Last week I spoke to an association of 30 business people who admitted to me they did not read blogs, and did not read books. They had all been given my book, Managing with Aloha as part of their welcome gift for the event we were all attending, and so I felt compelled to pepper my speech with some not-so-subtle commercials for my book’s content: I was determined to entice them to read it!
I should point out that this was a group of very successful business people — among other things, their gross sales had to qualify them to be in attendance in the first place. So I suppose you could make the argument that it is possible to be successful without reading a lot. However, imagine how much more successful they will be when they start reading in the business genre. Not “would be,” “will be.” I have faith in them.
Train yourself to fall in love with reading. Believe me, once you start it won’t be hard to do.
Don’t force yourself to read anything you’re not interested in. This is one of those cases where you don’t have to finish what you start. There will be a lot of better options, and I don’t want you to sabotage your own efforts because it’s a chore — reading should be joyful, intriguing and fascinating.
Don’t say that you don’t have time for it, for you do: you need to choose to spend your time that way, and allocate it. Stop watching junk on TV and read to learn something new.
The other “secret” is to prepare yourself for the opportunities you have to read.
Get a new inbox or basket that is strictly for your Reading-To-Do so that you are never wanting for something to read when you do have time. Start a book stack on the corner of your desk or on your nightstand. Be ready for those pockets of time when you are waiting somewhere (I have something in my bag to read anytime I’ll be caught in line someplace) or enroute somewhere (most of the books I read are read on planes and in shuttles) or when you can’t fall asleep.
I have 3 Reading Stacks / Places. They are separated because they represent different time pockets and different reading habits for me.
1. A shelf with a queue of hardcover books waiting to be read. Among the dozen-plus waiting for me there right now are Blink, The Wisdom of Crowds, The Companies We Keep, What Management Is, and The Success Principles.
My habit: I read books twice at minimum. I study them. I mark them up. I do look for bigger time pockets or sequential ones, for I know I’ll have a hard time putting the book down once I get into it.
2. A stack of magazines and newspapers to read. Usually I have Worthwhile, Fast Company (yes, I still love them) and Oprah’s O Magazine there (very underrated in my opinion). Sometimes Wired, sometimes the Harvard Business Review, and an assortment of local Hawaii community magazines. Newspapers.
My habit: This collection is for my mid-sized pockets of time. I’m going to cut them apart or rip out pages, only keeping what I’ll use later and tossing the rest. If something looks interesting but I run out of time to read it then and there, it’ll go to my place number 3.
3. Unbound assorted papers to read, such as an article I saw on the internet and printed to read later, advertisements and flyers that come in the mail, and programs for possible conferences I might want to attend and need to decide on. Note that this is all leisure time/ non-critical reading separate from my business-related inbox.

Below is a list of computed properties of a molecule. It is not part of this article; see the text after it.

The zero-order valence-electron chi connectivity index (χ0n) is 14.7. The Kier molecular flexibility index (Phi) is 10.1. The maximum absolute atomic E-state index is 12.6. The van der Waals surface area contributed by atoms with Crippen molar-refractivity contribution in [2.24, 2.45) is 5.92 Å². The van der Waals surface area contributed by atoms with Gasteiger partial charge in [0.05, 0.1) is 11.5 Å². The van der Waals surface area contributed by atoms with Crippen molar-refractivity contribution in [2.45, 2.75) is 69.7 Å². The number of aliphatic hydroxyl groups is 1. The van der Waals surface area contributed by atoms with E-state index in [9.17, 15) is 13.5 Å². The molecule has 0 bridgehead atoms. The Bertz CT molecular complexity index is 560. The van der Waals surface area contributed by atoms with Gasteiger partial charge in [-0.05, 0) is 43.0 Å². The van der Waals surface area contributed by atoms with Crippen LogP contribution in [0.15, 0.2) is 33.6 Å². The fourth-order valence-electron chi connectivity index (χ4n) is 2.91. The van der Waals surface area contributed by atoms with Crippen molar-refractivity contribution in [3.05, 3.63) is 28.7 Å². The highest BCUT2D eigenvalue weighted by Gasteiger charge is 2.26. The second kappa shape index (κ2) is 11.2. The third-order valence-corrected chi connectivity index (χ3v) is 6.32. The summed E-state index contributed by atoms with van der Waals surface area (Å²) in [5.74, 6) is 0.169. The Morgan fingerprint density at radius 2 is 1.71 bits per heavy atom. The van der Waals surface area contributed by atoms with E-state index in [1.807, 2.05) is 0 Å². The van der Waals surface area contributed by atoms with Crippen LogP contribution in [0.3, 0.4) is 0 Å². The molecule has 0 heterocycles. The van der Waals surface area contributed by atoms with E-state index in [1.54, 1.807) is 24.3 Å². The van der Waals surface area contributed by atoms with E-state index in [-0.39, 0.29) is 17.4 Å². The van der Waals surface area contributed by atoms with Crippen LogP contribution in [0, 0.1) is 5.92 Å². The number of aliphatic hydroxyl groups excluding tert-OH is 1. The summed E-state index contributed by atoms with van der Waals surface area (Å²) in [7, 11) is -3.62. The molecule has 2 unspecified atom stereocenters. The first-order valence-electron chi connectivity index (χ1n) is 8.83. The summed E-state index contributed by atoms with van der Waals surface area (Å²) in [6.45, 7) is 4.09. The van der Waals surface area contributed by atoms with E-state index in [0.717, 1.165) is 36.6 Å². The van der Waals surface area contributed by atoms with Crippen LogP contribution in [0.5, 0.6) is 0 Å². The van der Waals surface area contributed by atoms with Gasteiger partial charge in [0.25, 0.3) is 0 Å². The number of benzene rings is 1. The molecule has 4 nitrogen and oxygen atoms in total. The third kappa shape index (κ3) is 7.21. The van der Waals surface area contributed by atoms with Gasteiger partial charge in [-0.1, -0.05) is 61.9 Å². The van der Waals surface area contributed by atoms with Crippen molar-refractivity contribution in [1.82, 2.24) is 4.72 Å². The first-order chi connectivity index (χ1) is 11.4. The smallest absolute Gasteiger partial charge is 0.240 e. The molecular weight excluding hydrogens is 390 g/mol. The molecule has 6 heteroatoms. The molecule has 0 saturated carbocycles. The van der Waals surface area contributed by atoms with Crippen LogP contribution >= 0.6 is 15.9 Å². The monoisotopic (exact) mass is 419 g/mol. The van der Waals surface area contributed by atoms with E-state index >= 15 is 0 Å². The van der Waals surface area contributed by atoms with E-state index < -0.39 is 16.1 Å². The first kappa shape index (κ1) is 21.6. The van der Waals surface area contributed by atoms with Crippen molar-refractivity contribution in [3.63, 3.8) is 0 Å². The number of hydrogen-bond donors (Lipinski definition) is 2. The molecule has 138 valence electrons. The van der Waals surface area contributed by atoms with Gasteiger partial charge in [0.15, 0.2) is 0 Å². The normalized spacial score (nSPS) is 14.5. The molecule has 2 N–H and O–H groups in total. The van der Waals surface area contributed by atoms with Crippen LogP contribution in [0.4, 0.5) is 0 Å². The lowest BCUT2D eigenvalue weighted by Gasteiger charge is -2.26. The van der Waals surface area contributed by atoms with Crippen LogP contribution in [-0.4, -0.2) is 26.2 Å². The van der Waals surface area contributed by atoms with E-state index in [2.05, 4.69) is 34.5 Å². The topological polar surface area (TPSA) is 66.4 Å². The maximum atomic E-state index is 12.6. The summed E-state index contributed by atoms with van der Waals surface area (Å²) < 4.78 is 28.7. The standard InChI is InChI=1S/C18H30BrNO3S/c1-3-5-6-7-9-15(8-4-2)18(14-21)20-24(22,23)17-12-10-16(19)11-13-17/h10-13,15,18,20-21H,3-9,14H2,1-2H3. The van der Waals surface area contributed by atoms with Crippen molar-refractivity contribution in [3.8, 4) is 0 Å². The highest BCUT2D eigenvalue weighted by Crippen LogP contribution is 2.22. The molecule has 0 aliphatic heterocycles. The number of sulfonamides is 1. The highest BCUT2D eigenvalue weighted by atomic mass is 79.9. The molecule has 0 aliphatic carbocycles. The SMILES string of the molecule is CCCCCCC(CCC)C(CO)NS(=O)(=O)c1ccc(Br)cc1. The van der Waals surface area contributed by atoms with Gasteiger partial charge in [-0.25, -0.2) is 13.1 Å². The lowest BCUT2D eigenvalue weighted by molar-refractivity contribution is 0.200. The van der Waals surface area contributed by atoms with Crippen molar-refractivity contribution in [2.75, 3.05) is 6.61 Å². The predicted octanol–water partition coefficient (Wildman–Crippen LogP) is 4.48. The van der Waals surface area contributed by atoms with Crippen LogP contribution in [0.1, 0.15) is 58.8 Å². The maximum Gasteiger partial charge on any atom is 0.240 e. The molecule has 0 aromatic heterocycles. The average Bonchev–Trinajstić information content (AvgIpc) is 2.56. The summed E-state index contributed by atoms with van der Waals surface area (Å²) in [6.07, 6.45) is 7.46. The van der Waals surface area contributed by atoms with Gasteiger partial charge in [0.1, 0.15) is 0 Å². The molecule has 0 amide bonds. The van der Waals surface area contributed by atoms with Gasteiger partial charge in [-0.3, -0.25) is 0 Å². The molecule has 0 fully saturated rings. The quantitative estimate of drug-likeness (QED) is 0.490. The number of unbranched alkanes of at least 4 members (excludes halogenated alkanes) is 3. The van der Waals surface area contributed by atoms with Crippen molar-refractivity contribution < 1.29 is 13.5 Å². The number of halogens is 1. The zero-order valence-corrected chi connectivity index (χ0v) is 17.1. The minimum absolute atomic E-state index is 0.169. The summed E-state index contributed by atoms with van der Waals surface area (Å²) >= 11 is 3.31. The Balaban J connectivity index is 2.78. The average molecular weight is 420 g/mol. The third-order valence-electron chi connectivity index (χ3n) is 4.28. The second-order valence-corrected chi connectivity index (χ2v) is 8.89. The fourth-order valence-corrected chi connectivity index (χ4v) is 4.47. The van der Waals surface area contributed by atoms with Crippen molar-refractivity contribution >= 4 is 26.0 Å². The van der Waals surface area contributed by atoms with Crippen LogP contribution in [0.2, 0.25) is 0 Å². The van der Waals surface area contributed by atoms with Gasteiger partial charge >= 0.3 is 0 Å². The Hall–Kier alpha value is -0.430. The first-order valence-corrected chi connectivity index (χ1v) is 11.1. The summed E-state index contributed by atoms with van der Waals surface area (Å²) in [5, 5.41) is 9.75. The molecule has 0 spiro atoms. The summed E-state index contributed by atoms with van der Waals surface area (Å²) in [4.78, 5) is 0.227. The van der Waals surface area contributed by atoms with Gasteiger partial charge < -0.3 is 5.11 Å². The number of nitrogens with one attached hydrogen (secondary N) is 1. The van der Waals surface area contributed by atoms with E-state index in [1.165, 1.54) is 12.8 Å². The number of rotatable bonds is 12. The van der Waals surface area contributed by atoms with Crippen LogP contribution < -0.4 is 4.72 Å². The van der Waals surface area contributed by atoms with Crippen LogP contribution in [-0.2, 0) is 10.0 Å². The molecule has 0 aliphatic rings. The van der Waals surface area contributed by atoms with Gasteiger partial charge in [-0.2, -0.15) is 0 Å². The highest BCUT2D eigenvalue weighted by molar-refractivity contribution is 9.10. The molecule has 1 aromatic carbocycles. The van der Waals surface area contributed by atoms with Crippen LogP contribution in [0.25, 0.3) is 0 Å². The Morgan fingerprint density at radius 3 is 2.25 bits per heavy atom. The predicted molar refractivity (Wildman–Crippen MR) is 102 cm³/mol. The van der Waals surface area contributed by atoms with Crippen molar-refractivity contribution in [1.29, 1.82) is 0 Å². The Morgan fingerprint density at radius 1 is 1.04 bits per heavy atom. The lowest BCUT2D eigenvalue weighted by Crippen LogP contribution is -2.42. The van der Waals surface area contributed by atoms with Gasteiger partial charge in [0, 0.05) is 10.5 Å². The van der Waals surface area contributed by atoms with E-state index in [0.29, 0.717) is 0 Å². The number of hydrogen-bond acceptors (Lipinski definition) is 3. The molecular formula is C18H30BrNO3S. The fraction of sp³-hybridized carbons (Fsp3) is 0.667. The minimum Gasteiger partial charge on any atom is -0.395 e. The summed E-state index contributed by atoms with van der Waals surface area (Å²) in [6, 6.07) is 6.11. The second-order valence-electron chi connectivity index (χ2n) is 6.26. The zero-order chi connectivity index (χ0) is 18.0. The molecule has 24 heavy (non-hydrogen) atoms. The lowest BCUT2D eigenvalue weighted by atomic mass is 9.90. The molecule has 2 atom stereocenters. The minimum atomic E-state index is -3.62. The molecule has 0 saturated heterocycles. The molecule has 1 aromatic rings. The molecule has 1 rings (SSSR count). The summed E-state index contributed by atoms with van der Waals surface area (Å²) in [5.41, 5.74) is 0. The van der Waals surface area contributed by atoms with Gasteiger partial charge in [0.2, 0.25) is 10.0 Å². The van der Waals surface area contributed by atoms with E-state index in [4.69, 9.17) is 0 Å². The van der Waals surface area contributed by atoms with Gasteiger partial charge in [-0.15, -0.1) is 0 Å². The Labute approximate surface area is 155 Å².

My habit: These papers are kept in a basket on the floor near my desk. Nice looking basket because of the pure and simple pleasure of having something that looks artistic and interesting, and with a handle so I can carry it around with me when I have the time to sink into my sofa, or I want to take it outside and sit on my porch some nice cool evening.
However these are my quickest reads/ quickest dispatches – this is the basket I’ll rummage in when I want to fold something up and keep it in my pocket or bag for a 1-5 minute pocket of time. If I do watch TV, this reading fills the annoying commercial breaks. In the basket I also have a pen and some 3×5 cards for any notes that result, and a plastic grocery bag if I’m not near a trash can — most of it will get tossed when I’m done reading it.
These 3 places are duplicated for me in the two places I need them to be: my home office on the Big Island, and my second office/travel hub on O‘ahu. When I have time to read something, the worst possible thing is not having that something to read.
In the course of my presentation for that group I spoke of, I made a few book recommendations that are not included in the Recommended Reading List printed in the ending pages of MWA (and that Todd Sattersten reprinted here.) They appear elsewhere on Talking Story, however I promised to list them here to make it easier for the group to find (as I said, they’re new to blogs too.) This will be repetitive for those of you who are already in The Ho‘ohana Community, however another reminder can’t hurt if these aren’t on your bookshelf yet.
Currently my top 3 recommendations have been these:
Getting Things Done by David Allen
– Learn more: improve your personal productivity.
Never Eat Alone by Keith Ferrazzi
– Learn more: improve your professional relationships.
The One Thing You Need to Know by Marcus Buckingham
– Learn more: improve your management and your leadership.
Excellent points. I’ll throw out a simple approach.
Reading improves your life. Whether it’s just for entertainment or business reading, you will learn something.
I plan on continuing my learning process until I’m dead.